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Vietnam veterans air concerns about VA, future of Iraq

This article first appeared in the St. Louis Beacon, Aug. 30, 2010 - Allen Hill, a Vietnam War veteran from Festus, is leery of the real reason the United States is ending its military operations in Iraq.

President Barack Obama's explanation to be delivered on television Tuesday night -- that it's now time for the Iraqis to defend themselves -- sounds to Hill a lot like what then-President Richard M. Nixon said in 1975, when the U.S. ended military action in Vietnam.

"All they're doing is appeasing the American people," said Hill, 62. "I don't think they finished the job (in Iraq), just like they didn't finish the job in Vietnam."

Both wars, he said, were run badly and dragged on too long.

Fellow Vietnam vet Terry Faulkner, also of Jefferson County, is equally pessimistic. In the Vietnam War, communist North Vietnam ended up taking over South Vietnam.

In the case of Iraq, Faulkner recalled its feisty neighbor, Iran. "Iran is going to go in and take (Iraq) over," he said. "From Day One, when we first went in (to Iraq), I told a friend, 'We are doing a big favor for Iran.' "

Faulkner and Hill provided their observations about Iraq after attending a veterans meeting in Crystal City with U.S. Rep. Russ Carnahan, D-St. Louis.

The one-hour session in the congressman's Jefferson County office was part of a series of about a dozen meetings with veterans that Carnahan has scheduled around his 3rd District to hear their concerns. A key discussion topic is whether their health-care needs are met by the Veterans Administration.

A Carnahan spokeswoman said that meeting notices are being sent out to all veterans in the community where the session will be held.

The sessions are prompted by this summer's disclosures about lapses in sterilization of dental equipment at the VA's Cochran Medical Center in St. Louis that may have exposed up to 1,800 veterans to life-threatening diseases.

Hill was virtually alone among Tuesday's audience of about 20 veterans, in that he reported general satisfaction with the VA. All the others who spoke had some horror story to tell, the most frequent dealing with unreturned phone calls seeking assistance for some specific health issue.

Faulkner told of being treated by a VA dentist who didn't use gloves and who was conducting dental procedures on three other patients at the same time.

Carnahan said in an interview afterward that what he heard Tuesday from the veterans was in line with what he'd heard at similar sessions.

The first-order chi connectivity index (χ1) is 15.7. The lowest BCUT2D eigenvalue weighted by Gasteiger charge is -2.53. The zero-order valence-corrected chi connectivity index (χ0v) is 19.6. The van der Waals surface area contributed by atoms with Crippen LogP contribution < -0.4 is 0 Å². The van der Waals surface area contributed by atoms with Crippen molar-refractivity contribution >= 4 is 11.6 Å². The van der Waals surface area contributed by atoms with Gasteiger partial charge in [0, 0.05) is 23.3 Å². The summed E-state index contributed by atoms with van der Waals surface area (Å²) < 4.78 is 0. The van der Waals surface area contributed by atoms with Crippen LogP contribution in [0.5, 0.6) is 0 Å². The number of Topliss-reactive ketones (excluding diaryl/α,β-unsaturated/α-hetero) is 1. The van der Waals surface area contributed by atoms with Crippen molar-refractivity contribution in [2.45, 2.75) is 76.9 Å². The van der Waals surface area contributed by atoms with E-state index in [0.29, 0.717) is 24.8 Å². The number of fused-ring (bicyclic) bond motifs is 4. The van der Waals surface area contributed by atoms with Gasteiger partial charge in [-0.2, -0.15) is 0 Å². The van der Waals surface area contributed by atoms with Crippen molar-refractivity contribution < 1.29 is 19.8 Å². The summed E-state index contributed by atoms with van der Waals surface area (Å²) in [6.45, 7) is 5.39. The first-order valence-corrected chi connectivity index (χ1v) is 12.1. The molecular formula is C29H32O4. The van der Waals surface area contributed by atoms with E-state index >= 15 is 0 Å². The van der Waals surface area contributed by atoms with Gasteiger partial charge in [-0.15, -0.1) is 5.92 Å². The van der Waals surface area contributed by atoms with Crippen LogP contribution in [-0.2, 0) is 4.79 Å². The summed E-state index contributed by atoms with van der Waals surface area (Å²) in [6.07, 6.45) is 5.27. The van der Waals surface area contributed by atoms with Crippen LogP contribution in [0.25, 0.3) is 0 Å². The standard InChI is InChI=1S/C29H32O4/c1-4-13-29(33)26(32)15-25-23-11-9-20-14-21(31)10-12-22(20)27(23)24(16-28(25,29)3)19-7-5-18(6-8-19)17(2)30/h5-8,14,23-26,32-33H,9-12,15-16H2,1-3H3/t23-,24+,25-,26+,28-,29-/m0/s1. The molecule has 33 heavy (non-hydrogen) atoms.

"The over-arching theme is that the VA system is one of the best, and we want to keep it that way," he said. "There are some serious problems at Cochran, including lack of customer service and failure to make people accountable. At the end of the day, we want to make sure those issues are resolved."

Carnahan also is paying closely to the departure of troops from Iraq, since he serves on the House Foreign Affairs committee and has visited Iraq and Afghanistan.

Carnahan said that Obama's address will mark "a milestone," as the United States scales back its military involvement in Iraq to allow the Iraqi government to run things.

Is Iraq stable enough? "Time will tell," Carnahan said. "It's in Iraq's interest to protect itself."

But Carnahan acknowledged the challenges. "It's a tough neighborhood," he said.

As Faulkner and Hill recall, so was Vietnam.

Jo Mannies has been covering Missouri politics and government for almost four decades, much of that time as a reporter and columnist at the St. Louis Post-Dispatch. She was the first woman to cover St. Louis City Hall, was the newspaper’s second woman sportswriter in its history, and spent four years in the Post-Dispatch Washington Bureau. She joined the St. Louis Beacon in 2009. She has won several local, regional and national awards, and has covered every president since Jimmy Carter. She scared fellow first-graders in the late 1950s when she showed them how close Alaska was to Russia and met Richard M. Nixon when she was in high school. She graduated from Valparaiso University in northwest Indiana, and was the daughter of a high school basketball coach. She is married and has two grown children, both lawyers. She’s a history and movie buff, cultivates a massive flower garden, and bakes banana bread regularly for her colleagues.